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Assessing crop model improvements through comparison of sorghum (Sorghum bicolor L. Moench) simulation models: A case study of West African varieties

Akinseye F.M., Adam M., Agele S.O., Hoffmann M.P., Traoré P.C.S., Whitbread A.M.. 2017. Field Crops Research, 201 : p. 19-31.

Better defining niches for the photoperiod sensitive sorghum (Sorghum bicolor L. Moench) varieties of West Africa into the local cropping system might help to improve the resilience of food production in the region. In particular, crop models are key tools to assess the growth and development of such varieties against climate and soil variability. In this study, we compared the performance of three process-based crop models (APSIM, DSSAT and Samara) for prediction of diverse sorghum germplasm having widely varying photoperiod sensitivity (PPS) using detailed growth and development observations from field trials conducted in West Africa semi-arid region. Our results confirmed the capability of each selected model to reproduce growth and development for varieties of diverse sensitivities to photoperiod. Simulated phenology and morphology organs during calibration and validation were within the closet range of measured values with the evaluation of model error statistics (RMSE and R2). With the exception of highly sensitive variety (IS15401), APSIM and Samara estimates indicate the lowest value of RMSE (<7days) against the observed values for phenology events (flowering and maturity) compared to DSSAT model. Across the varieties, there was over-estimation for simulated leaf area index (LAI) while total leaf number (TLN) fitted well with the observed values. Samara estimates were found to be the closet with the lowest RMSE values (<3 leaves for TLN and <1.0 m2/m2 for LAI) followed by DSSAT and APSIM respectively. Prediction of grain yield and biomass was less accurate for both calibration and validation. The predictions using APSIM were found to be closest to the observed followed by DSSAT and Samara models respectively. Based on detailed field observations, this study showed that crop models captured well the phenology and leaf development of the photoperiod sensitive (PPS) varieties of West Africa, but failed to estimate accurately partitioning of assimilates during g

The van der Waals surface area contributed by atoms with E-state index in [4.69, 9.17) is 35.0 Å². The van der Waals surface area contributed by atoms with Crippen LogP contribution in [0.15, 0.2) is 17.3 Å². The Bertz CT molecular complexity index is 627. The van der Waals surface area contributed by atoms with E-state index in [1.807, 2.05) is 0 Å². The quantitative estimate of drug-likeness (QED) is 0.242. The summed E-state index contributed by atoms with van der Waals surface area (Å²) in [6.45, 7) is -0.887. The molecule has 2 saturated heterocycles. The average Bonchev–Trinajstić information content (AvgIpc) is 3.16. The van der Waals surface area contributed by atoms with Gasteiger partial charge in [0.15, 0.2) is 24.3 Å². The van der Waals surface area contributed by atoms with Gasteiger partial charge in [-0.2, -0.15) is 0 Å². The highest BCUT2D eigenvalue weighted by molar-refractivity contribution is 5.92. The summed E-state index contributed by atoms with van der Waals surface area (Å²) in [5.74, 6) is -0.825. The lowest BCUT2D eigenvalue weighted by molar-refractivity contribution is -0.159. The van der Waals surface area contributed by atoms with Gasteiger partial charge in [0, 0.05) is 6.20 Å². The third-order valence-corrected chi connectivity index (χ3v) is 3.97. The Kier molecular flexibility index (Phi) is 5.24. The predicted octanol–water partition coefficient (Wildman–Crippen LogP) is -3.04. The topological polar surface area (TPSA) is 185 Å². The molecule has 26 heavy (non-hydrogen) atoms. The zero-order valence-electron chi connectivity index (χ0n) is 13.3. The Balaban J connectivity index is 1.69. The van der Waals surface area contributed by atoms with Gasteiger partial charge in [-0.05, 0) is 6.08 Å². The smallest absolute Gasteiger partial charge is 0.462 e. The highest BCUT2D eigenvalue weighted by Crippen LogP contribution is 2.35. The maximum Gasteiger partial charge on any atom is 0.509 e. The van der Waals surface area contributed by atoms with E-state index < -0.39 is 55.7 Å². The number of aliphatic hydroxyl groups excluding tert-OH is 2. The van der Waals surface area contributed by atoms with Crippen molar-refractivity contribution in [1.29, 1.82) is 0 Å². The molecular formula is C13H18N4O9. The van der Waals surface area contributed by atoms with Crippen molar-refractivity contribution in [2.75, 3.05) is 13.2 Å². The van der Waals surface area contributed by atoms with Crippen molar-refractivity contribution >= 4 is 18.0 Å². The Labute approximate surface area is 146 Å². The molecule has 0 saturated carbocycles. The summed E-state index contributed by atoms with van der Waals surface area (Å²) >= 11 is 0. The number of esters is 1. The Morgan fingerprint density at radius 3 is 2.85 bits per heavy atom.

Mots-clés : sorghum bicolor; afrique occidentale

Thématique : Génétique et amélioration des plantes

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